Over the years, BT Group (LSE: BT.A) and Royal Mail (LSE: RMG) have been among the most popular shares with the UK?s retail investors, with both companies boasting a long-established heritage as well as being seen as relatively safe income providers.
A good hammering
However, in recent years the share price of both companies has taken a hammering as investors have become increasingly concerned about BT?s pension deficit and Royal Mail?s declining letter volumes. So are these dividend aristocrats living on past glories, or are they still worthy of a place in your portfolio?
In its full-year results for 2016/17, BT?s chief executive…
Over the years, BT Group (LSE: BT.A) and Royal Mail (LSE: RMG) have been among the most popular shares with the UK’s retail investors, with both companies boasting a long-established heritage as well as being seen as relatively safe income providers.
A good hammering
However, in recent years the share price of both companies has taken a hammering as investors have become increasingly concerned about BT’s pension deficit and Royal Mail’s declining letter volumes. So are these dividend aristocrats living on past glories, or are they still worthy of a place in your portfolio?
In its full-year results for 2016/17, BT’s chief executive Gavin Patterson admitted it had been a challenging year for the group with it facing headwinds in the UK public sector and international corporate markets, all the while not forgetting the fallout from the accounting scandal in its Italian business.
There was also a record £42m fine after the telecoms regulator Ofcom had found that BT’s Openreach division had misused the terms of its contracts to cut compensation payments for delays in connecting its Ethernet services to other telecoms providers, such as Vodafone. So perhaps not such a big surprise to hear the group announce a 19% decline in pre-tax profits for the year to £2.35bn. But what about the future? Does BT still represent a good long-term investment?
You may be surprised to hear that I still think it does. Management has vowed to accelerate its cost-cutting programme and has highlighted the progress it has made with the integration of EE, as well as hiking its final dividend payout by 10% to 10.55p per share. This gives a full-year payout of 15.4p per share, also up 10% on the previous year.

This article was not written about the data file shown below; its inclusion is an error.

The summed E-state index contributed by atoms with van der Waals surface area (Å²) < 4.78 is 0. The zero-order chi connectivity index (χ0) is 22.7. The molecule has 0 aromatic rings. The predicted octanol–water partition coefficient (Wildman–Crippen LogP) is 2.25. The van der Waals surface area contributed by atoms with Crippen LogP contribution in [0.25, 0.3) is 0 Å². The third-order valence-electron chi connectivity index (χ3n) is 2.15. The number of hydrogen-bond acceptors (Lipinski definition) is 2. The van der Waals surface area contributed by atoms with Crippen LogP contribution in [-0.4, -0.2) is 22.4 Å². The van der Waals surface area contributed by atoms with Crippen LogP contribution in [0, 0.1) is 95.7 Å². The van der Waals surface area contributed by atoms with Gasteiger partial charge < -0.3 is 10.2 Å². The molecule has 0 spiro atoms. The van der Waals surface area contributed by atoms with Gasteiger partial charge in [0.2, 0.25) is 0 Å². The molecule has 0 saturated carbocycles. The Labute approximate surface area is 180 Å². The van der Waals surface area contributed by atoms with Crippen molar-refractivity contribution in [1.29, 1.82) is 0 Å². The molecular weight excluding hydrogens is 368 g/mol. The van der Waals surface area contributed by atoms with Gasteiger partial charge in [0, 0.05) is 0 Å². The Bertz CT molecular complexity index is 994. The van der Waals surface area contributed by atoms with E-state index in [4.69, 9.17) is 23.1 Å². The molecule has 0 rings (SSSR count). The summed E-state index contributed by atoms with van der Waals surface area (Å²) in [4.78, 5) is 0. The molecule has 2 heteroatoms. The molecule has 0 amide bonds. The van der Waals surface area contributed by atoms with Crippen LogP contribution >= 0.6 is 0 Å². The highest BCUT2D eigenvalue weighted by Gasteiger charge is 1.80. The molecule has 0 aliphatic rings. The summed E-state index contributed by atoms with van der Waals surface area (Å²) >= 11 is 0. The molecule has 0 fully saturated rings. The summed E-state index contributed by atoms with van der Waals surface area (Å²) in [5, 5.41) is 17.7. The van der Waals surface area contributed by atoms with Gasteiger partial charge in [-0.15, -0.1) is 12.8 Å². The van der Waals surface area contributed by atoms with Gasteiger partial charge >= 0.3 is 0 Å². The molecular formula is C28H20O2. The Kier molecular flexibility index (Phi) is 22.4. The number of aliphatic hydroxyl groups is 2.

BT’s shares have shed a third of their value over the past year, leaving the share price hovering above four-year lows around 300p. The rising dividend remains well covered by forecast earnings and currently offers a 5.2% yield for FY2018, rising to 5.6% for FY2019. Growth may be hard to come by over the next few years, but I still think the shares offer good value at 11 times earnings, with that terrific dividend helping to protect the share price from further falls.
Out of favour
BT isn’t the only dividend aristocrat to have fallen out of favour with investors recently. The UK’s main postal services provider Royal Mail has seen its share price crashing from highs of 541p last June to lows of 400p earlier this year as it comes to terms with dwindling letter volumes due to email taking over as our favourite method of communication.
But it’s not all bad news for Royal Mail. The boom in internet shopping has given rise to an increase in parcel volumes, and I see this an area of obvious growth. Furthermore, management has worked hard to improve performance in recent years with extensive restructuring and cost-cutting programmes under way. The company is on track to deliver around £600m of annualised costs in its UK and international parcels and letter delivery businesses by the end of 2017/18.
As with BT, Royal Mail cannot be considered a growth stock, but a strong growing dividend with a 5.5% yield should be more than enough to keep income seekers happy, and prevent the share price from falling too much further.
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Bilaal Mohamed has no position in any shares mentioned. The Motley Fool UK has no position in any of the shares mentioned. Views expressed on the companies mentioned in this article are those of the writer and therefore may differ from the official recommendations we make in our subscription services such as Share Advisor, Hidden Winners and Pro. Here at The Motley Fool we believe that considering a diverse range of insights makes us better investors.